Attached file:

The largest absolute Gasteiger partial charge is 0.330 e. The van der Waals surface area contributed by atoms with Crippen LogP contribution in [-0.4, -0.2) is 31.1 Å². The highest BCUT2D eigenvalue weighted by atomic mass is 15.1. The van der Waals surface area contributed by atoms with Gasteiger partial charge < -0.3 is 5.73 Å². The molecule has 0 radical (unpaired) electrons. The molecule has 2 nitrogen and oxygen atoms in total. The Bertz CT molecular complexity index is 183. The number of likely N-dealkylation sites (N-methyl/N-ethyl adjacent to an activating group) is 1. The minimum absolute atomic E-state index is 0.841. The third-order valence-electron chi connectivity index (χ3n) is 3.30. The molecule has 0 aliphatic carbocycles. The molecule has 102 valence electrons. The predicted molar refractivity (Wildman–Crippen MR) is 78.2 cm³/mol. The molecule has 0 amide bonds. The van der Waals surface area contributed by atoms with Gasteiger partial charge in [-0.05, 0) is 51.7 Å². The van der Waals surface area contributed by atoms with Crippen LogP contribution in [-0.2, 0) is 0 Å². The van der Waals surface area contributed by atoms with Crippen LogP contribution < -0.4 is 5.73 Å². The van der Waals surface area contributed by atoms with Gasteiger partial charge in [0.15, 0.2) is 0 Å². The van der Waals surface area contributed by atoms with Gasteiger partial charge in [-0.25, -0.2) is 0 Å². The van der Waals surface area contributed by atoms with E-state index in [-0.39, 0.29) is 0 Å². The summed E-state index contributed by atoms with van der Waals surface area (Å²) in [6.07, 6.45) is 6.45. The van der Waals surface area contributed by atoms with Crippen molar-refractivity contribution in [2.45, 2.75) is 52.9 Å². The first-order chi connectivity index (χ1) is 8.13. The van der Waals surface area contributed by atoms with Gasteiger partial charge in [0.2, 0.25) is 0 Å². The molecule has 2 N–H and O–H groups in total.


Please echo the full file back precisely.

The largest absolute Gasteiger partial charge is 0.330 e. The van der Waals surface area contributed by atoms with Crippen LogP contribution in [-0.4, -0.2) is 31.1 Å². The highest BCUT2D eigenvalue weighted by atomic mass is 15.1. The van der Waals surface area contributed by atoms with Gasteiger partial charge < -0.3 is 5.73 Å². The molecule has 0 radical (unpaired) electrons. The molecule has 2 nitrogen and oxygen atoms in total. The Bertz CT molecular complexity index is 183. The number of likely N-dealkylation sites (N-methyl/N-ethyl adjacent to an activating group) is 1. The minimum absolute atomic E-state index is 0.841. The third-order valence-electron chi connectivity index (χ3n) is 3.30. The molecule has 0 aliphatic carbocycles. The molecule has 102 valence electrons. The predicted molar refractivity (Wildman–Crippen MR) is 78.2 cm³/mol. The molecule has 0 amide bonds. The van der Waals surface area contributed by atoms with Gasteiger partial charge in [-0.05, 0) is 51.7 Å². The van der Waals surface area contributed by atoms with Crippen LogP contribution in [-0.2, 0) is 0 Å². The van der Waals surface area contributed by atoms with Crippen LogP contribution < -0.4 is 5.73 Å². The van der Waals surface area contributed by atoms with Gasteiger partial charge in [0.15, 0.2) is 0 Å². The van der Waals surface area contributed by atoms with Gasteiger partial charge in [-0.25, -0.2) is 0 Å². The van der Waals surface area contributed by atoms with E-state index in [-0.39, 0.29) is 0 Å². The summed E-state index contributed by atoms with van der Waals surface area (Å²) in [6.07, 6.45) is 6.45. The van der Waals surface area contributed by atoms with Crippen molar-refractivity contribution in [2.45, 2.75) is 52.9 Å². The first-order chi connectivity index (χ1) is 8.13. The van der Waals surface area contributed by atoms with Gasteiger partial charge in [0.2, 0.25) is 0 Å². The molecule has 2 N–H and O–H groups in total.